Chinese retail banks gain consumer lending clout as fintechs fall out of favour
Chinese banks are gearing up to seize back lost business in consumer loans from fintech players like Ant Group, emboldened by a regulatory sea change that is making them more competitive while more hurdles are created for their online rivals.
The new rules, which come on the back of Beijing’s shock canning of Ant’s $37 billion IPO in November, include the scrapping of limits on credit card interest rates and plans to greatly restrict the consumer data collection that has enabled the rapid growth of online lending platforms.
As of Jan. 1, Chinese banks are no longer obligated to set daily compounding interest rates for credit cards between 0.035% and 0.050%. Some banks now plan to lower rates or even undercut online lending rates, while others are looking at accepting higher-risk clients by charging them higher rates, banking sources said.
The changes “will guide more clients to the banking system, especially to local banks,” said a manager at a medium-sized lender based in eastern China.
“With higher interest rates allowed, smaller banks can be more tolerant of clients with a higher chance of default.”
Internet lending facilitated by Chinese fintech heavyweights was virtually non-existent before 2014 but now helps source, according to some analysts, about 30% of the country’s consumer loans. China’s consumer loans market was worth some 14 trillion yuan ($2.2 trillion) in 2019, China Banking Association figures show.
Ant, Tencent-backed WeBank and JD.com Inc have become powerful third-party intermediaries who draw in borrowers, take as much as a third of lending profit margins while the banks they partner with passively supply the credit and have limited knowledge of their borrowers.
Ant alone was involved in 1.7 trillion yuan of consumer loans as of end-June, its IPO prospectus showed.
The regulatory clampdown has been prompted not only by the perceived hubris of Ant founder Jack Ma when he slammed China’s financial regulatory system in late October but also by growing concerns about private-sector internet lending practices, finance industry sources and analysts say.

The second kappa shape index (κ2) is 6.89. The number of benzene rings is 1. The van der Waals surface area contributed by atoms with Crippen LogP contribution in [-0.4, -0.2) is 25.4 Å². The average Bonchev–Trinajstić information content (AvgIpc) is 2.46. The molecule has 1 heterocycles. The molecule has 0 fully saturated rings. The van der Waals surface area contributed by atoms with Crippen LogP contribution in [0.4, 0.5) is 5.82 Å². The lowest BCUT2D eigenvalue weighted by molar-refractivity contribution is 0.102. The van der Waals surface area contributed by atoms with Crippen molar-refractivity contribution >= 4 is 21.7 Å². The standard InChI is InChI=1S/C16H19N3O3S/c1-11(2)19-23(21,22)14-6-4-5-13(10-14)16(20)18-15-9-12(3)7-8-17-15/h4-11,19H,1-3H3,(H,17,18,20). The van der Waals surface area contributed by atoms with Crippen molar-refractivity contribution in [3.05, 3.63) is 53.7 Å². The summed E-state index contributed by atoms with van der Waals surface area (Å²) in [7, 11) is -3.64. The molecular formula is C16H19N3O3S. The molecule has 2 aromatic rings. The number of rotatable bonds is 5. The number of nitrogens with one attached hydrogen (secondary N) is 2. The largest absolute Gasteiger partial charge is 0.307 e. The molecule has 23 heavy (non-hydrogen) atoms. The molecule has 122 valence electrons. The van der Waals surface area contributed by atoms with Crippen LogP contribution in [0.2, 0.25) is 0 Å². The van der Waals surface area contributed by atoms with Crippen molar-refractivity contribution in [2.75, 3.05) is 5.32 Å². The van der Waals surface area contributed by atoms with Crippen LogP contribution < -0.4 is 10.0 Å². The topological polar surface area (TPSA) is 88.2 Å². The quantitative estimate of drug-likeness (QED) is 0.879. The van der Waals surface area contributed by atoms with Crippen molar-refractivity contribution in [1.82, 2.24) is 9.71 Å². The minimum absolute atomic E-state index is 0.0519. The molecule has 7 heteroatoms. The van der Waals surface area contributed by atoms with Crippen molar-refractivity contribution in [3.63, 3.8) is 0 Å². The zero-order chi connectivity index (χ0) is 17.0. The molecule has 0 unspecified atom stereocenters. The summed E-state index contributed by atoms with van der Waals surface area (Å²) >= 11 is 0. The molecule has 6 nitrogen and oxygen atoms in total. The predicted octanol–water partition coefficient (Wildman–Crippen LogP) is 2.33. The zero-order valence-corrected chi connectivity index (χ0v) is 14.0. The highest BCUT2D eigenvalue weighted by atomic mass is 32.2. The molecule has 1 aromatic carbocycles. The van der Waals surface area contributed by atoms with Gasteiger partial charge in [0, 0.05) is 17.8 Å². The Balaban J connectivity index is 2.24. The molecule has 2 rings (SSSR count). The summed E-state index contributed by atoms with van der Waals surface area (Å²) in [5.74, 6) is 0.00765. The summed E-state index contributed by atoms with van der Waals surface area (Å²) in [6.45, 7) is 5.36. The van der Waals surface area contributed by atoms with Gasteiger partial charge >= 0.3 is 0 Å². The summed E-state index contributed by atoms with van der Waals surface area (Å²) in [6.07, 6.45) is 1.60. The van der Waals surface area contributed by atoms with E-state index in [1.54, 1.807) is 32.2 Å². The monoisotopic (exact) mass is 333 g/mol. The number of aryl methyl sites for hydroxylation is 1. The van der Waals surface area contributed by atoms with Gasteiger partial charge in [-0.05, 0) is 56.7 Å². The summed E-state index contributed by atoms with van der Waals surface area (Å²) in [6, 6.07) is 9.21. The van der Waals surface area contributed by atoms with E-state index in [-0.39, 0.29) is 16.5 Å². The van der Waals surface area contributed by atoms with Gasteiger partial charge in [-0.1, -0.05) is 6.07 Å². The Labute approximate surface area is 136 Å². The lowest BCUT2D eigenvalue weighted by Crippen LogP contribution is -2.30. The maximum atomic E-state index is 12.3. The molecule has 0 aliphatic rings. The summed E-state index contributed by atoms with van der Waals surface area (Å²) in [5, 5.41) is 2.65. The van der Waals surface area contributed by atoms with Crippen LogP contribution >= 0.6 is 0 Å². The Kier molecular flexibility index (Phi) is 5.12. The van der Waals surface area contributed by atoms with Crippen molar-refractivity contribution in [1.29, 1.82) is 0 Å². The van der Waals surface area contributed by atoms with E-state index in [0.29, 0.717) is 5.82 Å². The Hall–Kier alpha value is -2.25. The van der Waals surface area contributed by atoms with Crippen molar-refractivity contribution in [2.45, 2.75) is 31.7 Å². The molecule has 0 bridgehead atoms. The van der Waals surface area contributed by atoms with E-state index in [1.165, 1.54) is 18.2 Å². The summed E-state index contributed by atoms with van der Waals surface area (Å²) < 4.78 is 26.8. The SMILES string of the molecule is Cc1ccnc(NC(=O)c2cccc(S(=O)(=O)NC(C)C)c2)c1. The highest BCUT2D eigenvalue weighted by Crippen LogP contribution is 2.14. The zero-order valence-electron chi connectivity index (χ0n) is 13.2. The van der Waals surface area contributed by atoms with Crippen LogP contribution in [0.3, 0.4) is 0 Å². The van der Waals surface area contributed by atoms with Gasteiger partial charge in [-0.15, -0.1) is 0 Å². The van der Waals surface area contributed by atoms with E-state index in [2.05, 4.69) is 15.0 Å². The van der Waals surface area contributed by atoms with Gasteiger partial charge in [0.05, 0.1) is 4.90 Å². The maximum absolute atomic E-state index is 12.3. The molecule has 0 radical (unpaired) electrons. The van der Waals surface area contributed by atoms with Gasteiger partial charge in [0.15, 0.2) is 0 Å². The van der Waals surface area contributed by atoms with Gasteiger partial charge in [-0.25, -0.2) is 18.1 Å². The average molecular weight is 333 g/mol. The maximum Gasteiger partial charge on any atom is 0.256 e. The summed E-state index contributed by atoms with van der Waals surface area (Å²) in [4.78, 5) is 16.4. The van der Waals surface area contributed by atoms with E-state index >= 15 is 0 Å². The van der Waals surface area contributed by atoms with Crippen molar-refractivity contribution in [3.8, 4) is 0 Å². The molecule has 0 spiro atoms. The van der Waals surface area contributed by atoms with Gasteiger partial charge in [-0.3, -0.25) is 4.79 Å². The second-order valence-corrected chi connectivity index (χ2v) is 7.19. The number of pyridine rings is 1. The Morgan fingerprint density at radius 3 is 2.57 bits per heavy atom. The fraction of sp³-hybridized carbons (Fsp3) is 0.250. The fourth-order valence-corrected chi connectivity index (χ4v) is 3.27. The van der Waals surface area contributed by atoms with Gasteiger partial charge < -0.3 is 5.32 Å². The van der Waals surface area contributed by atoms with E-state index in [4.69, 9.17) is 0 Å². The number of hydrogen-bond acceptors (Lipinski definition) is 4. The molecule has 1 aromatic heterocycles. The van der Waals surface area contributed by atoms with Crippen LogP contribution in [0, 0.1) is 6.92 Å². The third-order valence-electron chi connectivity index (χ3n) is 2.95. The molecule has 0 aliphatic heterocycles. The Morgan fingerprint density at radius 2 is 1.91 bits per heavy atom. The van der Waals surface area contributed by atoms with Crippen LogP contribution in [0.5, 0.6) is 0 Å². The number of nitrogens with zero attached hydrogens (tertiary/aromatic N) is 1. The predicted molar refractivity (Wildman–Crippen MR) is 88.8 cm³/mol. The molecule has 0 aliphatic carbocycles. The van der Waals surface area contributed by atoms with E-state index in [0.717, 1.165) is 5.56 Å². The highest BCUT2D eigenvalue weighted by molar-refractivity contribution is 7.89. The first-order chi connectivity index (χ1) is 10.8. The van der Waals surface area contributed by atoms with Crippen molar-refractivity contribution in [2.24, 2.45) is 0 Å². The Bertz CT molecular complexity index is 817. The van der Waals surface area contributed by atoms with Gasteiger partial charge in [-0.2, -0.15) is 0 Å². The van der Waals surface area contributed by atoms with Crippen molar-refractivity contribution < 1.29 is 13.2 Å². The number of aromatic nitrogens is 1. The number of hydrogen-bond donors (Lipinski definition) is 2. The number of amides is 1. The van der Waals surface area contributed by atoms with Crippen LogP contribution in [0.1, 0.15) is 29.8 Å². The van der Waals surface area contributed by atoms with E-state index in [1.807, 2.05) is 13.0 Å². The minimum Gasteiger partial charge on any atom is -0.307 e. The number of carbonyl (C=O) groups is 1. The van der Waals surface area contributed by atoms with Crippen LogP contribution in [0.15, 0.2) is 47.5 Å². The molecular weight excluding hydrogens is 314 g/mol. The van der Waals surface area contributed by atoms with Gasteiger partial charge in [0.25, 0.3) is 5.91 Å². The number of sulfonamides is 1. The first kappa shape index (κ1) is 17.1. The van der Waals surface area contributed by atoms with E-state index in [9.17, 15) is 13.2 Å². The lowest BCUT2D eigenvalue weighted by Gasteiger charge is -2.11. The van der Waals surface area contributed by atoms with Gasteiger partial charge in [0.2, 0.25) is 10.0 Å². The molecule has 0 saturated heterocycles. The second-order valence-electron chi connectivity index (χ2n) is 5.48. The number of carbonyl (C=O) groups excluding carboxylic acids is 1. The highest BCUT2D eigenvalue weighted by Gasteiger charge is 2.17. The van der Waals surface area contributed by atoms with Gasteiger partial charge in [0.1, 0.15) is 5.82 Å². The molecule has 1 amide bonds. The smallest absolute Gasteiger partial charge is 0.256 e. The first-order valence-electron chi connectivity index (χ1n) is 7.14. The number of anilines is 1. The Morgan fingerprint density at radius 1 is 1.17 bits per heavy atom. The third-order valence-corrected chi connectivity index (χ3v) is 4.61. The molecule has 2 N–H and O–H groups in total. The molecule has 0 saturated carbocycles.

Easy access to loans via China’s manifold consumer apps and opaque lending standards were feared to be setting the stage for a mountain of defaults in a pandemic-hit economy. Intimidatory debt collection practices had also made headlines.
In late December, the China Banking and Insurance Regulatory Commission (CBIRC) issued statements warning of the risks of over-lending by online lenders and societal problems stemming from debt collection.
“Regulators intend to bring all online lending businesses back to bank balance sheets to better control risks,” said a deputy head of an asset management department at a leading fintech firm.
“The profit margins for the loan facilitation business will gradually disappear, and banks are going to be the ultimate winners,” the deputy head said.
Ant, Tencent and WeBank declined to comment. JD.Com did not respond to a request to comment.
Underscoring hopes for the banking sector has been a 7% rise in China’s banking subindex this year. In particular, China Merchants Bank (CMB), whose credit card business contributes almost a fifth of its interest revenue, has soared 18%. CMB did not respond to a request for comment.
Draft guidelines proposed by the central bank this month are also expected to hobble fintech players, limiting the gathering of information they rely on for risk modelling.
They would need central bank permission to access data related to payments, shopping history and transport use if the data is used to compile credit scores for the purpose of extending financial services.
Data gathering would also be minimised to “what is necessary”, reducing the quality of their data and hurting their ability to assess borrowers, said Dexter Hsu, a Taipei-based analyst with Macquarie Capital.
The guidelines could also mean loan platforms including travel giant Trip.com and credit risk management firms like Bairong Inc and Tongdun Technology, will need licences similar to those required of banks.
“None of them possesses the requisite licence,” said Hsu. “They will need a licence to stay in this business.”
While many firms are expected to apply for licences, the size and volume of loans they are involved in is expected to fall, analysts said.
It is not clear when the proposed new rules might be implemented.
Trip.com did not reply to a request for comment. Tongdun said as an independent third-party firm it always seeks to be compliant with regulations. Bairong declined to comment.
In a sign that tides have turned, some young users have moved away from Huabei, Ant’s virtual credit card service.
“I don’t think I am going to use Huabei anymore” said 18-year-old college student Jerry Gong, unhappy with Huabei after his credit line was halted suddenly with no explanation.
“After this incident, I realized it’s still the banks, especially the state-owned ones, that are more trustworthy.”